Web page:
Steve Reich brings clarity to tragedy

 

While it’s tempting to assert that good music is the sort that immediately gets under your skin, often one finds that a truly great work of art requires time and patience to fully absorb.

The latter is true of Steve Reich’s latest composition, WTC 9/11. It’s absolutely staggering.

album cover
Classical catastrophe: Reich's latest composition may be very unsettling for some.

This is not immediately apparent, though.

The unsettling combination of unhinged, horrifying strings (in this case The Kronos Quartet) and Reich’s use of audio samples of the September 11 tragedy (phone calls, interviews, etc.) make WTC 9/11 a hard piece to handle—both emotionally and in terms of processing all the information.

It’s a busy sounding piece, despite its adherence to Reich’s trademark minimalist techniques. Yet the scope and quality of Reich’s work thus far demands that one live with his pieces before making any quick judgments.

What immediately catches the listener’s attention is just how panicked one feels while listening. It’s the sort of music that you can’t resist playing on repeat several times—and not because it’s catchy.

The music works slowly, each listen dredging up the fear and uncertainty of watching the twin towers collapse. It becomes clear that Reich, as a New Yorker, is seeking not only to cope but to relate.

WTC is profoundly human. It isn’t exploitative in its usage of found audio. Reich’s selections are used in the interest of evoking rather than manipulating emotions.

I was struck by the images that flashed by as I listened. I could see my 6th grade classroom, the television on and playing the footage on loop. I could feel the same sickness I felt in the pit of my stomach then.

The sound of a phone off the hook sets the tempo for the beginning and end of the piece, the strings layered over top, playing frantically. One sees the news clips of ambulances and fire trucks.

It’s a truly haunting exercise, bringing cognitive associations to the surface, plunging listeners old enough to remember the events back into the very hour they first heard what had taken place.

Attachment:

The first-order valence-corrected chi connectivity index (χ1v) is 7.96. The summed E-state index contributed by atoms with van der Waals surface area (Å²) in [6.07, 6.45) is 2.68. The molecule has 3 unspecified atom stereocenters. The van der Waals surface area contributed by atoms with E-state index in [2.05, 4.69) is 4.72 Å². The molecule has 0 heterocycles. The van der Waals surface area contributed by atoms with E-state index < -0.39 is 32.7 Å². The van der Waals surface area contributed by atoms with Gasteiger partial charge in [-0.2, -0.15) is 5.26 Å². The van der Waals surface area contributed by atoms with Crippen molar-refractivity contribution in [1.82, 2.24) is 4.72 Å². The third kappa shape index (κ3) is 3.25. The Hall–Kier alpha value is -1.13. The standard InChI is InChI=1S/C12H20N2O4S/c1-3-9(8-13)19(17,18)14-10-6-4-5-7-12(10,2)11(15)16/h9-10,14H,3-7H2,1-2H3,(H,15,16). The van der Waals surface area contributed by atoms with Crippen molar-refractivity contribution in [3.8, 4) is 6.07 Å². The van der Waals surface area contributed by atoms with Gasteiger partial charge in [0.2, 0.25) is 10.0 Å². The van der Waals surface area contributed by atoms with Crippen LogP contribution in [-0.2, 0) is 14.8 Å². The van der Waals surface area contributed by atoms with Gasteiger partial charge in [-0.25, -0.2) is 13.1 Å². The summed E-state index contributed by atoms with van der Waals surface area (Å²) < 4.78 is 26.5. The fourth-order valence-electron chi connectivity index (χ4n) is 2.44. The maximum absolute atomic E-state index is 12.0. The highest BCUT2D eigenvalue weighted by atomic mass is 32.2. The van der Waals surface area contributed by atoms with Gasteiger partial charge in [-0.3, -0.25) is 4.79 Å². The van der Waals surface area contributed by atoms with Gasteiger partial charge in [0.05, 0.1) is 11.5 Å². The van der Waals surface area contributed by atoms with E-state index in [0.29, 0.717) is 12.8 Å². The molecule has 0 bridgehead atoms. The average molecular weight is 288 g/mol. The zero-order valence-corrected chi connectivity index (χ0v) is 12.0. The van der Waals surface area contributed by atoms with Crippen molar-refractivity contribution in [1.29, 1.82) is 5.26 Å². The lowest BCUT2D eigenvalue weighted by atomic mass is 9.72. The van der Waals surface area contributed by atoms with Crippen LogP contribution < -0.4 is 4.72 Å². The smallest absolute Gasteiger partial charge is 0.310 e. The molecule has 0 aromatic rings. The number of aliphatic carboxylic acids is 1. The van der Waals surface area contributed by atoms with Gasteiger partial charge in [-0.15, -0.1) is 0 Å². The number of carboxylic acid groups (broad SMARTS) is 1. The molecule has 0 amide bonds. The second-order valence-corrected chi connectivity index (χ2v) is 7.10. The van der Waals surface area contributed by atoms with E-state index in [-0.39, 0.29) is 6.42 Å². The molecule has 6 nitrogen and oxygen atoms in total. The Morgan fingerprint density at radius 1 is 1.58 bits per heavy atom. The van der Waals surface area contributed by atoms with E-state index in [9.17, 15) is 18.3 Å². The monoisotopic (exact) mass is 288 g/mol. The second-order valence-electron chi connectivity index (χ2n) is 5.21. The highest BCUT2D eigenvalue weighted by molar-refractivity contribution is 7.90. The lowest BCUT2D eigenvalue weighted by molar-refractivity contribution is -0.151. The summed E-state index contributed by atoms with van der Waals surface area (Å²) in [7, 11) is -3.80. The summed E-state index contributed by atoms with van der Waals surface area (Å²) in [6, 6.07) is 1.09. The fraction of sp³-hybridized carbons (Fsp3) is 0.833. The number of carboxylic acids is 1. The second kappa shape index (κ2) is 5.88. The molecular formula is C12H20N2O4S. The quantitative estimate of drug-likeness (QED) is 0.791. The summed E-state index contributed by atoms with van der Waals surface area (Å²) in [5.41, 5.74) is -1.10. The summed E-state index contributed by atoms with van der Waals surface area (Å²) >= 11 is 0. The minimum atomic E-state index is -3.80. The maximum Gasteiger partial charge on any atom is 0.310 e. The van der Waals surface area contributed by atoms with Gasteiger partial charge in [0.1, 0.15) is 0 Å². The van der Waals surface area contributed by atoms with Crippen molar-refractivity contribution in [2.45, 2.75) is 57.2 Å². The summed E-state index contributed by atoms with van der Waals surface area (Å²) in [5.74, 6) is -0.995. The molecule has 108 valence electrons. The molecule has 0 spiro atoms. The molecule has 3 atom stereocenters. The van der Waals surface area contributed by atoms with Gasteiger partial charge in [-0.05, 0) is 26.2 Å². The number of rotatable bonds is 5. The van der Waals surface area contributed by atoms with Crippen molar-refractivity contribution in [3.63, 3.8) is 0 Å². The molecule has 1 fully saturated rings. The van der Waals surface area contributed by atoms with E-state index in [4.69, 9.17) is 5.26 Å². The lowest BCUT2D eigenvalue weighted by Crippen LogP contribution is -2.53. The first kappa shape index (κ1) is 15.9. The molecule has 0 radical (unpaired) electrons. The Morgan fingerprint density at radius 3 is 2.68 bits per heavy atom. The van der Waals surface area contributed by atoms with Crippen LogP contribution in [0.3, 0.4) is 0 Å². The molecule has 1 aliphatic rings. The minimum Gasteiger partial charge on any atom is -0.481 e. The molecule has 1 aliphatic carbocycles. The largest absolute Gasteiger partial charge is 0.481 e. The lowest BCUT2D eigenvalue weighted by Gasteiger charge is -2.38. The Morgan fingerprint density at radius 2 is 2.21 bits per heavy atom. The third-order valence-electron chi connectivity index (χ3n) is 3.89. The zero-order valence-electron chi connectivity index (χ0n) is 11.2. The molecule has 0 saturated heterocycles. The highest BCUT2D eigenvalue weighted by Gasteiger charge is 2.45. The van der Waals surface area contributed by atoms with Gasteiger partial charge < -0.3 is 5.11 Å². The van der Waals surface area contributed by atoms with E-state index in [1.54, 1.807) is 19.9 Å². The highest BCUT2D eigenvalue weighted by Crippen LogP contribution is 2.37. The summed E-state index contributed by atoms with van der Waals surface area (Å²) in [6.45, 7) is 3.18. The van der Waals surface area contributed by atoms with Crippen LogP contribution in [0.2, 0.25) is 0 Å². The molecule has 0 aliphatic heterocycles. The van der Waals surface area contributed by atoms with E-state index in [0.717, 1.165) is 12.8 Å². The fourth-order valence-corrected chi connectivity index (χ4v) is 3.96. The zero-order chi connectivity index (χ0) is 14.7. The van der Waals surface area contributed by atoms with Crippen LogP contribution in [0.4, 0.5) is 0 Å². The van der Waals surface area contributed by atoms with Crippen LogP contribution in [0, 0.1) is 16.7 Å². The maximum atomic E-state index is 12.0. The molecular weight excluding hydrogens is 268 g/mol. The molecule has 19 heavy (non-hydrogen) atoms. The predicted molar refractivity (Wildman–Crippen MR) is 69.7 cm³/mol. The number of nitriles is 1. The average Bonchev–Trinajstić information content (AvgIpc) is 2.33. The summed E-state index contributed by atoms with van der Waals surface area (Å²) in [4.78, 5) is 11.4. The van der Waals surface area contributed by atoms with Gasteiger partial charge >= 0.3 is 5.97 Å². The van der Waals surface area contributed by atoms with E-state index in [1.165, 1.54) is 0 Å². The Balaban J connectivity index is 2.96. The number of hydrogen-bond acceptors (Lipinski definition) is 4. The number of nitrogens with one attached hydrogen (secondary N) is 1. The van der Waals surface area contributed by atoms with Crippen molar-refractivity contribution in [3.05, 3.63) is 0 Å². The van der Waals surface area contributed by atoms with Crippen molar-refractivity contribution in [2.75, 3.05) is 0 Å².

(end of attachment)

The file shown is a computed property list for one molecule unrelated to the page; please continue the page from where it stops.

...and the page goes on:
This slow process of discovery is precisely what makes Reich’s composition work. One starts with a feeling of total confusion, but with each repeat, hindsight works to make sense of the seemingly disparate sounds.

WTC 9/11 is a documentary in the truest sense, managing to capture the chaos and reflect on it in one piece with the sort of clarity for which one waits ten years.

Just as Reich waited for this major anniversary, his piece requests our undivided attention until we too can begin to make sense of things.

And so while this review may feel delayed given the composition’s early September release date, it only felt appropriate to give the music the time it deserved.

Those who were actually present in the city for the events may find the work particularly disturbing. As one who was young and far from the tragedy, I still found it a difficult listen. It’s not entirely surprising that the original cover art for the album met with some backlash (justified or not).

But like a photograph of the carnage of Nazi Germany or the Vietnam War, it provides one with the opportunity to contend with a document of desperation and violence.

Like Shostakovich’s String Quartet No. 8 (which he wrote for the “victims of fascism and war”) or even the Rolling Stones reflections on historical atrocity (“Sympathy for the Devil”), WTC 9/11 is truly a remarkable testament to the reality of evil and human suffering.

WTC 9/11 was released digitally as a single on Sept. 6 and as part of album with two other pieces, “Mallet Quartet” and “Dance Patterns” on Sept. 20.

Nick Skiles is arts & entertainment editor for Aviso AVW.

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